If August is a 'Blur', then you are a very long 'To-Do List'. Without a doubt, starting from the end of Thanksgiving weekend each year, I begin to fret about my list.
December is supposed to be a month of warm holiday festivities. But for most of us, it involves a lot of hurdles to jump in order to enjoy what little festivities there are, if we even have any energy left for it. And since there are only two weeks of school, December seems especially short, making the goal of checking off all the items on my list seem all the more unattainable.
First, there is the holiday photo card, with which I have a love-hate relationship. I love holiday greeting cards, and I always want to create a nice one of our family to send out. This is when I go through all my pictures to realize that we don't have
Next, we always include a newsletter that highlights the events of our year. Some people think that newsletters are impersonal, but I have always enjoyed writing them, and
Let's continue. What's the holidays without gifts? Gift-buying is not the hard part; deciding what to buy is. This usually involves several trips to various stores, then finally giving up on price comparison due to frustration, and resorting to shopping online. Only to realize that I should have bought more wrapping paper at one of the trips to a physical store.
Next on the list: mailings. First things first: compiling the mailing list. Find new addresses, toss old ones. Add new friends, delete people "we once knew." Print mailing labels. Print newsletter. Stuff envelopes. Package gifts and bundle cards so that I can stand in line at the Post Office for much longer than I have time for.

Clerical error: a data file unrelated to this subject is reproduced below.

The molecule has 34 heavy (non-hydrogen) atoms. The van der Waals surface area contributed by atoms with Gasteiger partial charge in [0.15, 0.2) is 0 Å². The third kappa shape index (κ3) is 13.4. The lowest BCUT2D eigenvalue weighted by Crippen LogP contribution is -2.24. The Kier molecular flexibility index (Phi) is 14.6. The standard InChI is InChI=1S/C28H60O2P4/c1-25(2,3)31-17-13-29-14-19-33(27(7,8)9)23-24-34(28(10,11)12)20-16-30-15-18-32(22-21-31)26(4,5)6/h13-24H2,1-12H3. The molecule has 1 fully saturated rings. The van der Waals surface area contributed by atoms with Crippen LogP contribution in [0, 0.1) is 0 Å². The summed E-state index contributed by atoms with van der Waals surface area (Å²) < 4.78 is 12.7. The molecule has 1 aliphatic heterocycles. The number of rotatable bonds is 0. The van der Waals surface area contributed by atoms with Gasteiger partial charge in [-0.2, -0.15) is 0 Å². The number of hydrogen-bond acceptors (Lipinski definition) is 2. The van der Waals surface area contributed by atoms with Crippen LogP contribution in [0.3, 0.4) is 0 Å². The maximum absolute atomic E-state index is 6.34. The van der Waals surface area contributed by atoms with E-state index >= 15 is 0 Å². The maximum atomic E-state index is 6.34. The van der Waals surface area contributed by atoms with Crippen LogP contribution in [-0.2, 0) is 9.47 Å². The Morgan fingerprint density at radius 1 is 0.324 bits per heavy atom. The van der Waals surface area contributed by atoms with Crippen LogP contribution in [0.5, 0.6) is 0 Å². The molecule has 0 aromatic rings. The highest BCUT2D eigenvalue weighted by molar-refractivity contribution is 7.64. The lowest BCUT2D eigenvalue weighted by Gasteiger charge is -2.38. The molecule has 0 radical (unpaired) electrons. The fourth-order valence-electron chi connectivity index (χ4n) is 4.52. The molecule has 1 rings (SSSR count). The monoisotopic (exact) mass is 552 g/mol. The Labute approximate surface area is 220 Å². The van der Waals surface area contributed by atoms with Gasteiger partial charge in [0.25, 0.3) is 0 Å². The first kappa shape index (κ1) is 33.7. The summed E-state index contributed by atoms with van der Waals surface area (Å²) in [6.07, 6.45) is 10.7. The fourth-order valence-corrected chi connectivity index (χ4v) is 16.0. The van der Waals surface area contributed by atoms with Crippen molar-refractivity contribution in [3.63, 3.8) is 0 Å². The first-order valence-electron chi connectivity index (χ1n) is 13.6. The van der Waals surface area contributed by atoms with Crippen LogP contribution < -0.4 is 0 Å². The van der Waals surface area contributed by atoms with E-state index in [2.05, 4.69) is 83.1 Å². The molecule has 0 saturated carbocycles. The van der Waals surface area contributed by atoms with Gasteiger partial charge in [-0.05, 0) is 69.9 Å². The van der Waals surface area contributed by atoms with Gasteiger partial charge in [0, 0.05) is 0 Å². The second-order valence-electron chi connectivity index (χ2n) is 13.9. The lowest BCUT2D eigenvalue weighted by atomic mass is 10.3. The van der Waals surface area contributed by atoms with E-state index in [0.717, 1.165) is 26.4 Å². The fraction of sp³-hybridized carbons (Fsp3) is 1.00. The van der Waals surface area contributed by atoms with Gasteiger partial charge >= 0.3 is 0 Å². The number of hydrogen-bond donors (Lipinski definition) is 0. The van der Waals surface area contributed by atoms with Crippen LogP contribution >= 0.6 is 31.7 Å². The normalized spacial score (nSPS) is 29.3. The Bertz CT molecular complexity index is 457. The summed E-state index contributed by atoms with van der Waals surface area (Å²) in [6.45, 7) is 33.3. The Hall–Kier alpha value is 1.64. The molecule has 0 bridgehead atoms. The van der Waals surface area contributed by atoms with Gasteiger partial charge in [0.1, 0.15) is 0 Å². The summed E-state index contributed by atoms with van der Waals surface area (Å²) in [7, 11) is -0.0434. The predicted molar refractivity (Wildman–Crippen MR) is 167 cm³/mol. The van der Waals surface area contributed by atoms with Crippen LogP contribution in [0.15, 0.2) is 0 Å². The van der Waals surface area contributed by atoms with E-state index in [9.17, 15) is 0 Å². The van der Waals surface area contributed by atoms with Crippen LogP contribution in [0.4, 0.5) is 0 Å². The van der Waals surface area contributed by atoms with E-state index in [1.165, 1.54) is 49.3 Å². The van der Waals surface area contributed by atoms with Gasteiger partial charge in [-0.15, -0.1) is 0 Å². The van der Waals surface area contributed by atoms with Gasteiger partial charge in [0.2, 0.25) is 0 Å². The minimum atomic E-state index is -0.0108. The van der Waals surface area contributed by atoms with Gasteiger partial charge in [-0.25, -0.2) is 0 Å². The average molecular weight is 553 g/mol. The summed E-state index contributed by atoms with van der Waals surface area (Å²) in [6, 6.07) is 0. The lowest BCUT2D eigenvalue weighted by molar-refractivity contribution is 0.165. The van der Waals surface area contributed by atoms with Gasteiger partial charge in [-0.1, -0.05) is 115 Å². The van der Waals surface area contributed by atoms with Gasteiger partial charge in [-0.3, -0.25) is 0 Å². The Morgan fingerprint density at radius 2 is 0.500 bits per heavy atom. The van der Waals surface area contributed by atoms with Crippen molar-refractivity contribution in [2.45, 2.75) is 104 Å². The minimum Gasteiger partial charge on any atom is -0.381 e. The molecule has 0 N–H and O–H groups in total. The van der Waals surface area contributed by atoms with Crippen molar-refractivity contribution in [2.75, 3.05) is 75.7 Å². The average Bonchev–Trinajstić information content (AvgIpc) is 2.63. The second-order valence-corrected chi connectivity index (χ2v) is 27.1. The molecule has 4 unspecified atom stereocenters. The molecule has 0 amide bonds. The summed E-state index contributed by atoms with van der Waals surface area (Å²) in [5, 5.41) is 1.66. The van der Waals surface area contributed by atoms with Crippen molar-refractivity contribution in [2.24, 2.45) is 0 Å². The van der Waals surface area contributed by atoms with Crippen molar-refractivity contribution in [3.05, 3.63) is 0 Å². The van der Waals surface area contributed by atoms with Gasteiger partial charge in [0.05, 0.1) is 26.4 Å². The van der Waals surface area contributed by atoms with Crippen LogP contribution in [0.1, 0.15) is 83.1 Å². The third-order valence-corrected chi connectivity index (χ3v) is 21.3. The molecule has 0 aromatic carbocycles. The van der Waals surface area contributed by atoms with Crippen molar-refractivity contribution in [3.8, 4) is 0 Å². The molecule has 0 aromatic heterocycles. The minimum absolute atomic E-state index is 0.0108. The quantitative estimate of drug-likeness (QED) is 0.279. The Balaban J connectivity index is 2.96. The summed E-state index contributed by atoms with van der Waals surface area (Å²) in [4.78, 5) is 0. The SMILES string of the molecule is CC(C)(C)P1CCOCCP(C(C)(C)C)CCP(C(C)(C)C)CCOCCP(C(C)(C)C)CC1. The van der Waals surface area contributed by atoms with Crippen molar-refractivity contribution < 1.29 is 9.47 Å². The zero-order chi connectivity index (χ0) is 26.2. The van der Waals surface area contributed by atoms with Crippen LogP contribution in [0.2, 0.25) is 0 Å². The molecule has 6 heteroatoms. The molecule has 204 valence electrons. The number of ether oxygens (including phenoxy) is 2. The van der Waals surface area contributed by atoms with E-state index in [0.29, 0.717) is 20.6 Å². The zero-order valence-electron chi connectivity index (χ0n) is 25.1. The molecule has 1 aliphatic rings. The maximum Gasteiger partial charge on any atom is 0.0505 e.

This is not even to mention hauling home and decorating a Christmas tree; baking and icing holiday sugar cookies to be given as gifts; planning and cooking Christmas dinner; helping with DD's violin practices, rehearsals, and final performance in her music school's annual holiday concert; cheering on the kids at their school holiday performances; wrapping enough Christmas presents to swear off buying so many next year (again, deja vu); and, most importantly, remembering to leave Santa Claus milk and cookies on Christmas Eve.
Finally, there's usually always travel plans during winter break, so just thinking about packing for the trip alone is enough to make my head explode.
<Insert a deep breath here>.
Now that you're here, December, I notice that it has gotten cold. A fresh layer of baby-powder snow greeted us this morning. I have a feeling that you purposefully hand me a long to-do list to distract me from the inevitable arrival of freezing temperatures and snow storms. I suppose I do appreciate that. As for the list, as much as I begrudge the items on it, I will not let you come and go without checking off every item, because there is not a single one that I would be willing to forgo. My list is what makes the holidays jingle.